Postexposure prophylaxis A person who is exposed and has never been vaccinated against rabies should get five doses of rabies vaccine at 0, 3, 7, 14, and 28 days. A person who has been previously vaccinated should get 2 doses — 1 on 0 day and another on 3rd day. When needed, the rabies immunoglobulin should be infiltrated as much as possible into and around the wounds and the remaining should be given intramuscularly at a site away from the site where vaccine has been administered.

Management of re-exposure On reexposure, 2 booster doses should be administered on days 0 and 3 irrespective of category of exposure or time that has elapsed since previous vaccination. All subjects who have received incomplete vaccination should be treated as fresh cases.

If feasible, antibody titers should be monitored and boosters given if titer is less than 0. Immunosuppressed patients should avoid activities for which rabies preexposure prophylaxis is indicated.

Antibody titer is checked after immunization in an immunosuppressed person. Sera should be collected around day 14 of vaccine series and at the time of completing prophylaxis. Human papillomavirus vaccine The vaccine protects against human papillomavirus HPV types responsible for most cervical cancers and genital warts. It is most effective when administered before onset of sexual activity. In age group years, 2 doses are recommended at an interval of 6 months.

Tetanus, diphtheria, and pertussis vaccine Full dose diphtheria, tetanus, and pertussis are used in children DPT. Acellular pertussis vaccine DTaP should be used for older children instead of whole cell vaccine DTwP because it is associated with less neurological complications. Two new tetanus toxoid, reduced diphtheria toxoid and acellular pertussis vaccines Tdap are available for use in those who are more than 10 years of age.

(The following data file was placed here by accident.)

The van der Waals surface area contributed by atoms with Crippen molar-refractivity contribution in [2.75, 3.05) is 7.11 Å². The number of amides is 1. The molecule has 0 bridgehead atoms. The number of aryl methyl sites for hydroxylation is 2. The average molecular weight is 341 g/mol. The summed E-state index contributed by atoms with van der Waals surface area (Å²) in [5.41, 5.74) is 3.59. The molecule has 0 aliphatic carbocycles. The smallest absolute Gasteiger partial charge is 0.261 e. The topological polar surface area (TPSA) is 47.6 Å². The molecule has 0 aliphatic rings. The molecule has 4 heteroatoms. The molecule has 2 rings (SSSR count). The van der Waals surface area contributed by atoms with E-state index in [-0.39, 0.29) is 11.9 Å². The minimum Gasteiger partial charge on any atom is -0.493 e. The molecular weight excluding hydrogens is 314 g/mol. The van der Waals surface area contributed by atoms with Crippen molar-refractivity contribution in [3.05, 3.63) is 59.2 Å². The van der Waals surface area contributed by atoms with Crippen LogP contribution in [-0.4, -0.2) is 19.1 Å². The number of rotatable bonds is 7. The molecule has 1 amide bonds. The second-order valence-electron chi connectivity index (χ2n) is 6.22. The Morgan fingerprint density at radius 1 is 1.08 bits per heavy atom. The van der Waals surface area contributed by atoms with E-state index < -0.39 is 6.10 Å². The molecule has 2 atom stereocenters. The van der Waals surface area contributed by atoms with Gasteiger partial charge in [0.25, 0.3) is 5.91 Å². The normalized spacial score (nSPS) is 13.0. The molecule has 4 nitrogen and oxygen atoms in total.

The dose is 0. DTaP acellular pertussis or DTwP whole cell pertussis vaccine should be used for first booster at 18 months while Tdap low dose diphtheria and acellular pertussis may be used for the second booster at 5 years and years.

For adults between 18 and 64 years who have completed their primary vaccination schedule, a booster dose of Td vaccine is indicated once every 10 years till the age of 65; one dose of Tdap vaccine may be administered in place of Td vaccine.

The Tdap vaccine can substitute any one of the Td doses. For adults who have not received Tdap vaccine and are likely to come in contact with infants suffering from diphtheria or pertussis, a single dose of Tdap vaccine should be given 2 weeks before the contact with the infant if 2 years or more have elapsed since the last dose of Td vaccination.

Health care personnel, especially those in direct contact with the patients, who have not received Tdap vaccine should receive a single dose of Tdap vaccine if 2 years or more have elapsed since the last dose of Td vaccination. Women planning pregnancy should receive one dose of Tdap vaccine if they did not receive it previously. Pregnant women who have received the Td vaccination more than 10 years ago should receive one dose of Td vaccine in the second or third trimester of pregnancy.